Math or Maths?

Is “math” or “maths” the correct word to use as the shortened or colloquial form of the word mathematics? The answer is that it depends on where you are. To North American speakers of English, the word to use is “math”, as in “I majored in math”, and “maths” would sound wrong. Speakers of British … Read more

Nutritional vs Nutritious: What’s the Difference?

Is there any difference between the words “nutritional” and “nutritious”? They’re both adjectives that refer to the nutrients in a food. Nutrients covers both “macronutrients” (normally defined as carbohydrates, fats, and proteins) and “micronutrients” (vitamins and minerals). You’ll quite often see “nutritional” and “nutritious” being used interchangeably, but there is a difference. Nutritional is an … Read more

Passed vs Past

Sandi from Inspiration for Writers wrote to ask: “Can you do a segment on Past vs. Passed–if you haven’t already? Too many get these words mixed up.” Very happy to oblige, Sandi! Past – relates to location The word past locates something in time, and sometimes in space. It can be used as an adjective, … Read more

Affect vs. Effect

Among the pairs of words writers often confuse, affect and effect might be the most perplexing, perhaps because their meanings are so similar. Affect, derived from affectus, from the Latin word afficere, “to do something to, act on,” is easily conflated with effect, borrowed from Anglo-French, ultimately stemming from the Latin word effectus, from efficere, … Read more

Avert vs. Avoid

What’s the difference between avert and avoid? They share a primary meaning (with a subtle but significant distinction) but despite their structural similarity are etymologically unrelated. This post discusses their senses and origins and those of similar-looking synonyms. Avert derives from the Latin verb vertere, which means “turn.” To avert is literally to turn away; … Read more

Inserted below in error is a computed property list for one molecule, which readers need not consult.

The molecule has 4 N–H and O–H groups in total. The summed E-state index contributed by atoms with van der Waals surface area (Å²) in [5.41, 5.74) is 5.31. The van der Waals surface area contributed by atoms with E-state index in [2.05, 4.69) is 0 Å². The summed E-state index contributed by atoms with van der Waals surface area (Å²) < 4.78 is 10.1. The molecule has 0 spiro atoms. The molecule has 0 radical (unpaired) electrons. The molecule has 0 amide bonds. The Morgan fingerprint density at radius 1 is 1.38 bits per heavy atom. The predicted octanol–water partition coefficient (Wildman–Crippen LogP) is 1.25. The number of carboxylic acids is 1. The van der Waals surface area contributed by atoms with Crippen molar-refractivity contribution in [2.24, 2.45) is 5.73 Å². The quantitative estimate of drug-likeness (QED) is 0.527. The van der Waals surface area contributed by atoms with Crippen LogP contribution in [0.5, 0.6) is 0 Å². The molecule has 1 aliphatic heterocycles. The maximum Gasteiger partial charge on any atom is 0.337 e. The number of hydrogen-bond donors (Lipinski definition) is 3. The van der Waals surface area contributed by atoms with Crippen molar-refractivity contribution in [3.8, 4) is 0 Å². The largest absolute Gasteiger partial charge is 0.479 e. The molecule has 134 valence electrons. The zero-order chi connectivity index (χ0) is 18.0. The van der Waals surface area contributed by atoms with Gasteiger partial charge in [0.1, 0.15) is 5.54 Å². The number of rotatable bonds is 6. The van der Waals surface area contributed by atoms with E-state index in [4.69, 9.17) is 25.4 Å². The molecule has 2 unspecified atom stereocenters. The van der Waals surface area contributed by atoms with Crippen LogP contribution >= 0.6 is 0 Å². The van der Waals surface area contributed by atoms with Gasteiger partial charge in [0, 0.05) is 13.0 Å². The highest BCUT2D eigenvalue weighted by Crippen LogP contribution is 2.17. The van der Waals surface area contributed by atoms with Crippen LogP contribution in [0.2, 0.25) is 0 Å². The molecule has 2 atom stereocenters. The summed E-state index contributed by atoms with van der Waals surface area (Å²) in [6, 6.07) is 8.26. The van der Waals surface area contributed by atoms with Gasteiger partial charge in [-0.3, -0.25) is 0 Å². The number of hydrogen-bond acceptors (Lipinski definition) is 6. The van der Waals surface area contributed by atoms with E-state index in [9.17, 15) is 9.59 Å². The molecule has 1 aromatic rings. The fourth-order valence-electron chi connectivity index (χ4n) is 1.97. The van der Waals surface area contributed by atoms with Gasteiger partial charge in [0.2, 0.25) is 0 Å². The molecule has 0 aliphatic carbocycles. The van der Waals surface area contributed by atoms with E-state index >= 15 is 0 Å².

Emigrants vs. Immigrants vs. Migrants

What’s the difference between an emigrant and an immigrant, and where do migrants fit in? The answer, for both questions, is that it’s a matter of direction. Emigrant, immigrant, and migrant all stem from the Latin verb migrare, which means “to move from one direction to another.” The distinction between the nearly identical-sounding first two … Read more

Captain vs. Master

What’s the difference between a ship’s captain and a ship’s master? In contemporary usage, not much, but historically, the titles represented quite distinct roles. Captain is more common in modern usage, but master is more historically accurate. Captain derives ultimately from the Latin term caput, meaning “head” and related to other words beginning with cap- … Read more

Faze vs. Phase

The verb faze, “to disturb,” is often misspelled as phase. Here are some recent examples of the error, with corrections: INCORRECT: She did not appear phased by recent reports that skinny jeans had cut off one woman’s circulation. —New York Times. CORRECT : She did not appear fazed by recent reports that skinny jeans had … Read more

Critique vs. Criticism

Although dictionaries list critique and criticism as synonyms, the words are not exact equivalents. Perhaps because it’s two letters shorter, headline writers often use critique when criticism would be the more appropriate choice. Take the following example: News Anchor Fiercely and Succinctly Claps [sic] Back at a Viewer’s Critique of Her Appearance Here is the … Read more

Fit and Fitted

A Lenscrafter television advertisement showing a man being fitted for glasses caught my attention with its unidiomatic use of the verb fit. At the beginning of the ad, the man is in a traditional examining room, looking anxiously through multiple lenses. At the end of the ad, he is seated comfortably in front of a … Read more

5 Words Often Mistakenly Used in Place of Others

When writers, amateurs and professionals alike, employ words or phrases they have heard spoken but not seen written, they often mistakenly use a homophone or near homophone of the intended word. Each of the sentences below includes a word that is often used erroneously. A discussion and revision accompanies each example. 1. Given punk rock’s … Read more

Simultaneous and Simultaneously

The following sentence on a professional writing site caught my attention: Simultaneous people (e.g. the editor and writer) can work on the same document at the same time, ensuring changes aren’t lost in old, misplaced drafts. I have seen nonprofessional writers use the phrase “simultaneous people” in the context of computer use, as in this … Read more